La Bandita Townhouse, Tuscany, Italy – The beauty of Tuscany – its wines, its food, its pastoral pleasures – are all well known. What’s rare, however, is the chance to experience this sensual land in a stylish country house that feels as if it belongs to a good friend who knows the best local restaurants, towns, and vineyards. At La Bandita Townhouse, a 12-room luxury boutique hotel, guests are immersed in a world that’s awash in wood beams, exposed stone walls, and comfortable vintage and contemporary furniture. Tucked inside the historic centre of the UNESCO Heritage village of Pienza, the building is a rambling palazzo where nuns lived for over 500 years. Set on a beautiful hill amid quiet cobblestone streets, the property blends in perfectly with the character of the village, its facade indistinguishable from the attached buildings. The result is an experience that captures the true essence of Tuscany.
Hotel Vernet, Paris, France – Located a few steps from Paris’s celebrated Arc de Triomphe, within the city’s golden triangle, the once traditional Hotel Vernet has been transformed by Paris-based architect Francois Champsaur into a sleek new 50-room boutique hotel. Housed in a post-Haussmann building that dates from 1917, the exterior is the embodiment of Parisian charm, which complements the fresh modernity that lies within. Among the facilities is an avant-garde restaurant that is housed under an ornate glass dome, designed by legendary civil engineer Gustave Eiffel, while the hotel’s in-house concierge service can provide guidance on the ideal Parisian experience.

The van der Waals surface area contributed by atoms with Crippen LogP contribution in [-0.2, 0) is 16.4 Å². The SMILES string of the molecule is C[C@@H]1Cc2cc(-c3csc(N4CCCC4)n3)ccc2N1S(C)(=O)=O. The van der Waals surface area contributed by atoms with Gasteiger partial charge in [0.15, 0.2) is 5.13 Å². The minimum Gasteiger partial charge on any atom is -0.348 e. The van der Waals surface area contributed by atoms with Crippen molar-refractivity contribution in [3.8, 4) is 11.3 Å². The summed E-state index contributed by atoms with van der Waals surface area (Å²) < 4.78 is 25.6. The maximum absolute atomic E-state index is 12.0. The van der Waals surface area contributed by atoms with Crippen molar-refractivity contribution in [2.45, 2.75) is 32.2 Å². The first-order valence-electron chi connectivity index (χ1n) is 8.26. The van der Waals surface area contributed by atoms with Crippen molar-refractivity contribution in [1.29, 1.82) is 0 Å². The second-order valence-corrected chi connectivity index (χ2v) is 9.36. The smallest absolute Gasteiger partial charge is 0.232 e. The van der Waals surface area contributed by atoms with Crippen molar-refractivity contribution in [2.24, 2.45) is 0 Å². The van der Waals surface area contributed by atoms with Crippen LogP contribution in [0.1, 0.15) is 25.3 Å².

Eremito Hotel, Umbria, Italy – Nestled among Umbria’s vineyards and housed in a former monastery, this is the brainchild of former fashion designer Marcello Murzilli. Located in the centre of Italy, Eremito hotel is surrounded by 3,000 hectares of protected natural reserve in Umbria. Considered the spiritual focal point of the country thanks to wonderful monasteries in the area, Umbria is a fitting choice for this Italian eco-resort. Built from a mix of the latest bio and old materials from the region, the innovative sustainable structure invokes the cells of monasteries, so much so that rooms are called “Celluzze” in the spirit of those ancient monk quarters. The austere aesthetic aims to provide guests with an old luxury that offers plenty of quiet and space to reflect and rejuvenate but without Wi-Fi, phone and television.
The Slate, Phuket, Thailand – One doesn’t often associate industrial design with an unspoiled beach. But in Thailand, at the all suites and villas The Slate resort, nestled on the lush Nai Yang beach on the northwest coast of Phuket, metal is alluringly mixed with traditional Thai decor and cutting edge art. What it spells for design conscious travellers is a new kind of tropical island retreat to swoon over. For owner Wichit Na-Ranong, the hotel is a tribute to Phuket’s tin mining history and his family’s role in that once-flourishing trade. And both island and his family have reason to be proud: Complementing its unusual style, The Slate offers up the perfect recipe for relaxation, with three restaurants and bars, a cafe, three swimming pools and an award-winning spa.